Call and Response: Ben Cameron

by Mark Valdez


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“Their very presence… said volumes to me about the power theater has and the difference it makes in peoples lives; and not only the potential we have as an artform, but the responsibility we shoulder when we seek to take a stage.”
- Ben Cameron, I AM THEATRE

About five years ago, very shortly after moving into the house my and partner and I had bought, my neighbors’ son knocked on our door.  He had locked himself out his house and needed to call his parents—my neighbor’s son was about sixteen years old at the time.  While he was waiting, we sat at the dining room table, talking.  My partner is a costume designer and there were renderings on the table that caught my neighbor’s attention.  When I explained to him that we work in the theater, he got a surprised look on his face and asked me, “people still do that?”

I’ll be honest with you… in that moment, before getting all defensive and probably even a little high and mighty (which I don’t specifically remember doing, but I know myself well enough to know that I probably did)… I was embarrassed; embarrassed to be an artist and embarrassed to be a part of a field that failed this young man.  Here was someone who’d been left of the power and potential of theater.  Did I (we) bear any responsibility towards this exclusion?

I know. I know. I know. There are all sorts of reasons why he might have been disconnected from the theater.  But then (as now) I just couldn’t help feeling as if we’d failed him.  How could theater be so absent from his life?  Shouldn’t a vibrant field reach everyone?  Or at the very least, shouldn’t he know that theater still exists?!!

At this present time when we are increasingly segregated by “micro-communities,” it becomes all too easy to overlook one another.  Yet I have to believe that theater can offer communion to everyone — much in the way that Cornerstone Theater does.  And not just Cornerstone, but Carpetbag Theaterand Artspot Productions and Albany Park Theaterand LAPD and Jump Start, and many others.  These companies are creating with and for their communities. They have committed to an inclusive, often difficult, and always time-demanding PROCESS.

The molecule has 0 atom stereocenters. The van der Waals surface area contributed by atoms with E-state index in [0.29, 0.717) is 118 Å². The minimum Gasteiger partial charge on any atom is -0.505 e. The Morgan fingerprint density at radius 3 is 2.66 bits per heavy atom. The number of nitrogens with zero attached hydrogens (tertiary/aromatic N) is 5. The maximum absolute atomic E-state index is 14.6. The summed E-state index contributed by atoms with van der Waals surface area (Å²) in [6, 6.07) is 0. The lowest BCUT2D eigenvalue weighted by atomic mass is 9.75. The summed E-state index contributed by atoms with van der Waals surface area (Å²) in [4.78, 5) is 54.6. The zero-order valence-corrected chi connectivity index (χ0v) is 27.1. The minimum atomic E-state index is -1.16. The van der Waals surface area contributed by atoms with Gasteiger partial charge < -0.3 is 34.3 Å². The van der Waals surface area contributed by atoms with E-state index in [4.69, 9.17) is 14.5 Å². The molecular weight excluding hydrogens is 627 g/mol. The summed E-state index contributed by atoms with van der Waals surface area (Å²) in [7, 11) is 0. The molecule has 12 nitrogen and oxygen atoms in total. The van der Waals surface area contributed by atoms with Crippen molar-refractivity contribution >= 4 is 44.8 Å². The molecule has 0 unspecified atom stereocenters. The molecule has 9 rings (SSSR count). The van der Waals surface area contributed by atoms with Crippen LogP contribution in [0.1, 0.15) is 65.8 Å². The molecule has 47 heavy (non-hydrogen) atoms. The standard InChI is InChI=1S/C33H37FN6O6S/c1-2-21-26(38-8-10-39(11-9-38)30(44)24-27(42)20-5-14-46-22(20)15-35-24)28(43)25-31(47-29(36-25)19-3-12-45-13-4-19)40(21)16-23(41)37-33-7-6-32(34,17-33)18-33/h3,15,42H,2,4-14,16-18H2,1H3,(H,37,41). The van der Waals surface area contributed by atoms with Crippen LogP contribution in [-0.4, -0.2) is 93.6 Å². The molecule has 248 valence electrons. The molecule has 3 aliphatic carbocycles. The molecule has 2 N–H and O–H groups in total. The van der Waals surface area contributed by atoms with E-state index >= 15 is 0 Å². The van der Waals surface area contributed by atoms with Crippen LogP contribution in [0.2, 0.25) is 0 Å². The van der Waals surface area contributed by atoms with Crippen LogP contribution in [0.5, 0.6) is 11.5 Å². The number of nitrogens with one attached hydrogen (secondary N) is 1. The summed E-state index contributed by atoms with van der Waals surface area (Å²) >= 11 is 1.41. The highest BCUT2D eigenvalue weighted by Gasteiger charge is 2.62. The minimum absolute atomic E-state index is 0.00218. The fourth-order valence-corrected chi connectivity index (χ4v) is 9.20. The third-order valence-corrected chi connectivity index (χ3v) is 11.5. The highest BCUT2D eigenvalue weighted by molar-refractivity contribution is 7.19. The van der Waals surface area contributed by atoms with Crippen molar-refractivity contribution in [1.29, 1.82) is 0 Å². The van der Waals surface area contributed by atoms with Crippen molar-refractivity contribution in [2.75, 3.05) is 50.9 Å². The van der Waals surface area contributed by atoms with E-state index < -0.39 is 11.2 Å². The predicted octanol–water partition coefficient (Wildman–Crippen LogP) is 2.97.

I suspect we’ve all experienced the community building that occurs when we create work (not just perform it).  How can we open up that process and can it be more inclusive of our communities, not just our audiences?

In his story Ben talks about “the responsibility we shoulder when we seek to take a stage.”  To whom are we responsible? To what end? Are we living up to that responsibility?

Have we become too insular?

Should we care that some people don’t care about theater?

How inclusive are we willing to be?

Call and Response extends the conversation surrounding the I AM THEATRE videos (and hopefully inspires you to make your own video). You can watch Ben’s video and catch up on I AM THEATRE here.

Mark Valdez is the Executive Director of the Network of Ensemble Theaters, a national coalition of ensemble-based theaters that aims to support and sustain ensemble practice. Current NET projects include the Micro-Fest: USA initiative (theater festivals in Detroit, Eastern Kentucky, New Orleans and Honolulu) and the creation of an artist-to-artist touring network.  Based in Los Angeles, Mark has worked as an educator, writer and director.  Current directing projects include:Learn to be Latina at Mixed Blood Theater in Minneapolis and the premiere of a new community-based play created with the residents of Weedpatch, CA for Cornerstone Theater Company.  Directing credits include the first ever approved adaptation of the Kaufman and Hart classic, You Can’t Take It With You, adapted to LA’s Muslim community, and a bi-lingual, Spanish-English, adaptation of the musical comedy, The Pajama Game. Mark has directed world premiere plays by Erik Ehn, Tracy Scott Wilson, Jose Cruz Gonzalez, Peter Howard, Rickerby Hinds, and others. His play, Around Atlanta on $80, an adaptation ofAround the World in 80 Days was recently presented through the Alliance Theater’s Collisions Project. Mark has led workshops and participated in panels for TCG, Lincoln Center, Southwest Arts Conference, Leadership for a Changing World, REDCAT, NYU, The New School, ATHE, NEA and the Ford Foundation, and many others. He received an MFA in Directing from UC Irvine and is the recipient of Princess Grace Foundation Award for Directing.